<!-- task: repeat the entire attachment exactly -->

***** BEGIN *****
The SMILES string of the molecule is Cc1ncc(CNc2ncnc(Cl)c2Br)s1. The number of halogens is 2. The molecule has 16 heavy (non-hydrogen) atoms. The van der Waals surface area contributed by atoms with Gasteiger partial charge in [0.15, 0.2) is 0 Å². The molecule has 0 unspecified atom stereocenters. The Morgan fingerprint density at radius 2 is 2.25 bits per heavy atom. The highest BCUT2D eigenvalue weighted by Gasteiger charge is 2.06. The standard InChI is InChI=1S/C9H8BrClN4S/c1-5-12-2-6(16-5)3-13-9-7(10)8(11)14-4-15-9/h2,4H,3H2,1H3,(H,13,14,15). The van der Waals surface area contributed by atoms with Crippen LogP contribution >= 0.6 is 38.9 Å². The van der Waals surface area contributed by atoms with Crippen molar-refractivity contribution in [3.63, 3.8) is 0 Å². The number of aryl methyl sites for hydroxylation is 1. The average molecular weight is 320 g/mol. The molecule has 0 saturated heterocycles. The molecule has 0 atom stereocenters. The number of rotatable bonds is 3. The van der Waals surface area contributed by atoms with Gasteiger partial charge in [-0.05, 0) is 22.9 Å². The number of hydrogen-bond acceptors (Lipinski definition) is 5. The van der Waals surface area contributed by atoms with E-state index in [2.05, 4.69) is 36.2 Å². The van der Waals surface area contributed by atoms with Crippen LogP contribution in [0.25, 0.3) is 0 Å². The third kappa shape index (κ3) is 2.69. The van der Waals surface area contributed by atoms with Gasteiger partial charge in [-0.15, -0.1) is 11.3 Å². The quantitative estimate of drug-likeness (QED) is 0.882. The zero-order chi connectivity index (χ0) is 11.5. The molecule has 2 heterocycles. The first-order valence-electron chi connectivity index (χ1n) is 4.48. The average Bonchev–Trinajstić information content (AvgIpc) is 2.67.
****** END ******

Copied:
The SMILES string of the molecule is Cc1ncc(CNc2ncnc(Cl)c2Br)s1. The number of halogens is 2. The molecule has 16 heavy (non-hydrogen) atoms. The van der Waals surface area contributed by atoms with Gasteiger partial charge in [0.15, 0.2) is 0 Å². The molecule has 0 unspecified atom stereocenters. The Morgan fingerprint density at radius 2 is 2.25 bits per heavy atom. The highest BCUT2D eigenvalue weighted by Gasteiger charge is 2.06. The standard InChI is InChI=1S/C9H8BrClN4S/c1-5-12-2-6(16-5)3-13-9-7(10)8(11)14-4-15-9/h2,4H,3H2,1H3,(H,13,14,15). The van der Waals surface area contributed by atoms with Crippen LogP contribution >= 0.6 is 38.9 Å². The van der Waals surface area contributed by atoms with Crippen molar-refractivity contribution in [3.63, 3.8) is 0 Å². The number of aryl methyl sites for hydroxylation is 1. The average molecular weight is 320 g/mol. The molecule has 0 saturated heterocycles. The molecule has 0 atom stereocenters. The number of rotatable bonds is 3. The van der Waals surface area contributed by atoms with Gasteiger partial charge in [-0.05, 0) is 22.9 Å². The number of hydrogen-bond acceptors (Lipinski definition) is 5. The van der Waals surface area contributed by atoms with E-state index in [2.05, 4.69) is 36.2 Å². The van der Waals surface area contributed by atoms with Crippen LogP contribution in [0.25, 0.3) is 0 Å². The third kappa shape index (κ3) is 2.69. The van der Waals surface area contributed by atoms with Gasteiger partial charge in [-0.15, -0.1) is 11.3 Å². The quantitative estimate of drug-likeness (QED) is 0.882. The zero-order chi connectivity index (χ0) is 11.5. The molecule has 2 heterocycles. The first-order valence-electron chi connectivity index (χ1n) is 4.48. The average Bonchev–Trinajstić information content (AvgIpc) is 2.67.